Access All Areas: Making Accessibility More Accessible

In this modern age more and more information is created in digital form, and there are an increasing amount of ways to consume this information (TV screens, smartwatches, computers, car systems, etc.) It is therefore vitally important that it should not only be available through different media, but also that you reach more and more people, regardless of their technical prowess, disabilities or means of interacting with technology. It is to address these challenges that several rules and regulations were created, to allow everyone the same basic access to this information that we sometimes take for granted.

Achieving this lofty aim though is difficult. Although we have tools to create U/A (Universally Accessible) compliant documents from scratch, converting and validating existing documents is (for now at least) work that requires care and manual inspection, which takes time.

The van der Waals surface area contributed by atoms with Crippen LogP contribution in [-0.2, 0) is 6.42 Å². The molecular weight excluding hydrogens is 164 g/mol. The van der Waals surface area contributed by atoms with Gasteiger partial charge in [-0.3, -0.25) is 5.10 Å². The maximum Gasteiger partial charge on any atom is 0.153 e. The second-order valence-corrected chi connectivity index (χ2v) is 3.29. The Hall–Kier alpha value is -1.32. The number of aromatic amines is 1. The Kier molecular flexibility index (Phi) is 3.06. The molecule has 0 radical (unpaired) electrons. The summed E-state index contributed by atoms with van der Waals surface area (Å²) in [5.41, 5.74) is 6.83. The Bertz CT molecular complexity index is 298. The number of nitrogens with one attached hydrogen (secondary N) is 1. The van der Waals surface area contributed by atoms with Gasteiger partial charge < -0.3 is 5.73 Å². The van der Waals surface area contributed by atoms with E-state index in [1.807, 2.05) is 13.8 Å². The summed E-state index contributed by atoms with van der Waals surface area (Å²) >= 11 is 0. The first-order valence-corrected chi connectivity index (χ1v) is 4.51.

In addition, whilst the Universal Accessibility standards may have been created primarily to address the needs of people with disabilities, there are other issues that could be addressed. The ability to collect data can easily outstrip the throughput of data analysis, leading to masses of documents containing unknown information. It is tempting to make a small foray into this world of “dark data” to analyze and re-purpose some of these documents so that their contents can be processed more easily.

In this talk, we will demonstrate typical accessibility cases found in the wild that we should try to address, and discuss some existing strategies that can be used to mitigate the migration costs. In the near future we can automate this process to some extent with Machine Learning and Image Recognition tools, making the vast amount of existing digital information (whether it is in HTML, PDF form, or others) available to a much broader audience, and through an increasingly varied set of delivery mechanisms.